The Value of Street Cred: The current scrambling in the Nation’s capital to figure out a way to fix permanently (hahahahaha) the debacle that is Wall Street demonstrates rather forcefully why consistent lying by a President is not a great idea. It works sometimes for some things (such as a presidential campaign) but it can’t and doesn’t work all the time for all things. George and his gang are practiced liars as we all know. Some people care about that sort of thing and some, I guess, don’t. I think it’s a bad idea generally, but also, it’s counterproductive when something like the Great Crash of 2008 comes along.
George kind of slid the Iraq invasion passed us, based on a rather extensive set of lies. Now, five years later, most of us don’t trust him to tell us the truth about much of anything. His chickens, so to speak, have come home to roost. Even if his minions are now telling us the truth about the status of our economy, we don’t trust him to devise a productive solution. And, he needs our trust. When his guys tell us they want almost a trillion dollars (pretty soon they’ll be talking about real money) and that we should trust them to spend it wisely and in our best interests, he needs us to trust his sheep herders. Instead, his sheep herders are now faced with the prospect of herding cats, all howling and whining about CEO compensation.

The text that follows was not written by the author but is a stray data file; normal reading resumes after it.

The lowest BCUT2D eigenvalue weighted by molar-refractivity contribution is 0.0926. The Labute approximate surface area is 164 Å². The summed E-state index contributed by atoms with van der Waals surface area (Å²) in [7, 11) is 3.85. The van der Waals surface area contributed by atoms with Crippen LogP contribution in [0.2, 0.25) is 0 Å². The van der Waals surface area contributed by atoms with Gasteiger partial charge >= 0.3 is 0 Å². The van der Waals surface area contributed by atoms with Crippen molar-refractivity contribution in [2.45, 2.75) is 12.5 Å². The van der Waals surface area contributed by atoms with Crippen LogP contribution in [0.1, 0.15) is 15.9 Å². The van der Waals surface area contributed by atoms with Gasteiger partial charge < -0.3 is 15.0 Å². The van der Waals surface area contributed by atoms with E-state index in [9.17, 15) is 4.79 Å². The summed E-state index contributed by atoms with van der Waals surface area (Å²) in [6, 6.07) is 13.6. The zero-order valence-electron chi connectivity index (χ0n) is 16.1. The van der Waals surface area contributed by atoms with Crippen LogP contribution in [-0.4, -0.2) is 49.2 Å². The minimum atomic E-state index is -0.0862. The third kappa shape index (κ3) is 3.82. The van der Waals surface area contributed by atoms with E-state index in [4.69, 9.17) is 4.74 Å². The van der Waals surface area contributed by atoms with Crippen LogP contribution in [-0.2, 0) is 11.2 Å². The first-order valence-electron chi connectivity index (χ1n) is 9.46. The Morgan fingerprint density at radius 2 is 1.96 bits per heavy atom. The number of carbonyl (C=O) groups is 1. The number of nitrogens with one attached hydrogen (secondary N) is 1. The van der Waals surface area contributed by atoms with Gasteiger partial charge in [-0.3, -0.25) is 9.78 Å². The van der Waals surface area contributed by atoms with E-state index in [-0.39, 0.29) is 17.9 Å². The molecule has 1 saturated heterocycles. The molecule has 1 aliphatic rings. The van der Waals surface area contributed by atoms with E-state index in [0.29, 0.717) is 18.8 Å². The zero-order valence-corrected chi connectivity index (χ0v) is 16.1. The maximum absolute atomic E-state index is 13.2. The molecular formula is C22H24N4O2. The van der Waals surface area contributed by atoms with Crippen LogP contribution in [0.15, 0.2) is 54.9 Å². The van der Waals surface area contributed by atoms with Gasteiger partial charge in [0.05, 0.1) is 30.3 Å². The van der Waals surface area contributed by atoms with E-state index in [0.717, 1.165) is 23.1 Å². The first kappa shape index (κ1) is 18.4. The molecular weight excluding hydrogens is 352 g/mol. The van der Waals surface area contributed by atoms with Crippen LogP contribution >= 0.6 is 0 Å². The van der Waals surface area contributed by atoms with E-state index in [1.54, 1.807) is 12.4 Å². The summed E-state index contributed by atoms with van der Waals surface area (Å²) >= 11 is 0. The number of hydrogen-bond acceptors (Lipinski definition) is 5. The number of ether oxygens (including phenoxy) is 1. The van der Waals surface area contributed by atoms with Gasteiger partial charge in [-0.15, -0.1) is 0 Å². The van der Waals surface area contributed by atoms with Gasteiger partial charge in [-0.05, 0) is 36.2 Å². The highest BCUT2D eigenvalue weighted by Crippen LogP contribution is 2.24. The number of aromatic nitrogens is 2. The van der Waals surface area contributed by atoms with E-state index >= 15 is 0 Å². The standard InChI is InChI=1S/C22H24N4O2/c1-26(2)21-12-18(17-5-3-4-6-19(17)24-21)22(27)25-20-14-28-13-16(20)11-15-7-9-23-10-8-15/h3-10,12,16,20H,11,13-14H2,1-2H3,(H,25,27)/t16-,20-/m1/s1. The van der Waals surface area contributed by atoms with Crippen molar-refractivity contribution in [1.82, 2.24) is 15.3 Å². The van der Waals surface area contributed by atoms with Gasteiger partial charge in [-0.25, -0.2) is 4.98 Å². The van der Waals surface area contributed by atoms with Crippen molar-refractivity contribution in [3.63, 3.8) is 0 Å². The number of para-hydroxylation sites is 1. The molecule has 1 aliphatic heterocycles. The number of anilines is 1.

It’s probably the cases that, since George and his merry band are on the way out the door, they matter rather less than they used to. Still, whoever marches in the revolving door, as George skips out, will now face the prospect of a seriously damaged nation and government. Whatever they wanted to do, they will be less able to do after this mess is tidied up. It’s by no means clear that Congress can devise anything that will fix the economy in any strategic way, at least not in a week. The rush to fix seems necessary because the vultures hovering above Wall Street and the nation are watching and waiting. Globalism that seemed so wonderful last week, is now facing us big time, waiting for us to make a move . . . or a mistake. So, we dare not get it wrong.
But what’s right? Aye, there’s the rub.